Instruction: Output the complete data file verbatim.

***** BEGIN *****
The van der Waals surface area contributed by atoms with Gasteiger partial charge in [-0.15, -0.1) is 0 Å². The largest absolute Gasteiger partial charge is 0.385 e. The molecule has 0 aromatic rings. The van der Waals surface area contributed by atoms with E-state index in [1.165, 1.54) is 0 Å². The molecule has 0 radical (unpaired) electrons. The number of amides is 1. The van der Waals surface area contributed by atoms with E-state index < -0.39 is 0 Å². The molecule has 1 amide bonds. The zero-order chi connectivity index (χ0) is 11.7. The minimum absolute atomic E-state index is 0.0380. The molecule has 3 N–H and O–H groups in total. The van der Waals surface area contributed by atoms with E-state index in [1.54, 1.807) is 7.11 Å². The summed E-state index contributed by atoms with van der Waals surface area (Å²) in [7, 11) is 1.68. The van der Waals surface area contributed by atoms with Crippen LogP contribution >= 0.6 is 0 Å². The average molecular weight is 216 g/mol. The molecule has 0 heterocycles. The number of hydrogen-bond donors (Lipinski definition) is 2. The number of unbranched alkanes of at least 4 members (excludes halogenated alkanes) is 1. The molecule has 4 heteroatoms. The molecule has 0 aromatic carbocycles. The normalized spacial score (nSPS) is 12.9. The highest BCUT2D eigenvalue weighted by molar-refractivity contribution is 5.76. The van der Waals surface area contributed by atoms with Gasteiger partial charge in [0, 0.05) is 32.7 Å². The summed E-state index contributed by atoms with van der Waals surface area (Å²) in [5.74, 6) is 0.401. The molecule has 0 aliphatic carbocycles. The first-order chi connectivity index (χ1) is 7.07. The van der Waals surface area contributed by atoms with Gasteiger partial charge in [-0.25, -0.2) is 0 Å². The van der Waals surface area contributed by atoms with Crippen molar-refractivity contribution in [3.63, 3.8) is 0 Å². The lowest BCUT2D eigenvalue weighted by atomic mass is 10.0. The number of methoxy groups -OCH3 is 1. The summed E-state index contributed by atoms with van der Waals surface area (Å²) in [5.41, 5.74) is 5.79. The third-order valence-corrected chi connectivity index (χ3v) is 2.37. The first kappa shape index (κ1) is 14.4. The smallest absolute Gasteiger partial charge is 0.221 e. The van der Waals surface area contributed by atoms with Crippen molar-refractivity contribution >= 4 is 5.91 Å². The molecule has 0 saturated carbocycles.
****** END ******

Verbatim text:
The van der Waals surface area contributed by atoms with Gasteiger partial charge in [-0.15, -0.1) is 0 Å². The largest absolute Gasteiger partial charge is 0.385 e. The molecule has 0 aromatic rings. The van der Waals surface area contributed by atoms with E-state index in [1.165, 1.54) is 0 Å². The molecule has 0 radical (unpaired) electrons. The number of amides is 1. The van der Waals surface area contributed by atoms with E-state index < -0.39 is 0 Å². The molecule has 1 amide bonds. The zero-order chi connectivity index (χ0) is 11.7. The minimum absolute atomic E-state index is 0.0380. The molecule has 3 N–H and O–H groups in total. The van der Waals surface area contributed by atoms with E-state index in [1.54, 1.807) is 7.11 Å². The summed E-state index contributed by atoms with van der Waals surface area (Å²) in [7, 11) is 1.68. The van der Waals surface area contributed by atoms with Crippen LogP contribution >= 0.6 is 0 Å². The average molecular weight is 216 g/mol. The molecule has 0 heterocycles. The number of hydrogen-bond donors (Lipinski definition) is 2. The number of unbranched alkanes of at least 4 members (excludes halogenated alkanes) is 1. The molecule has 4 heteroatoms. The molecule has 0 aromatic carbocycles. The normalized spacial score (nSPS) is 12.9. The highest BCUT2D eigenvalue weighted by molar-refractivity contribution is 5.76. The van der Waals surface area contributed by atoms with Gasteiger partial charge in [0, 0.05) is 32.7 Å². The summed E-state index contributed by atoms with van der Waals surface area (Å²) in [5.74, 6) is 0.401. The molecule has 0 aliphatic carbocycles. The first-order chi connectivity index (χ1) is 7.07. The van der Waals surface area contributed by atoms with Gasteiger partial charge in [-0.25, -0.2) is 0 Å². The van der Waals surface area contributed by atoms with Crippen molar-refractivity contribution in [3.63, 3.8) is 0 Å². The lowest BCUT2D eigenvalue weighted by atomic mass is 10.0. The number of methoxy groups -OCH3 is 1. The summed E-state index contributed by atoms with van der Waals surface area (Å²) in [5.41, 5.74) is 5.79. The third-order valence-corrected chi connectivity index (χ3v) is 2.37. The first kappa shape index (κ1) is 14.4. The smallest absolute Gasteiger partial charge is 0.221 e. The van der Waals surface area contributed by atoms with Crippen molar-refractivity contribution >= 4 is 5.91 Å². The molecule has 0 saturated carbocycles.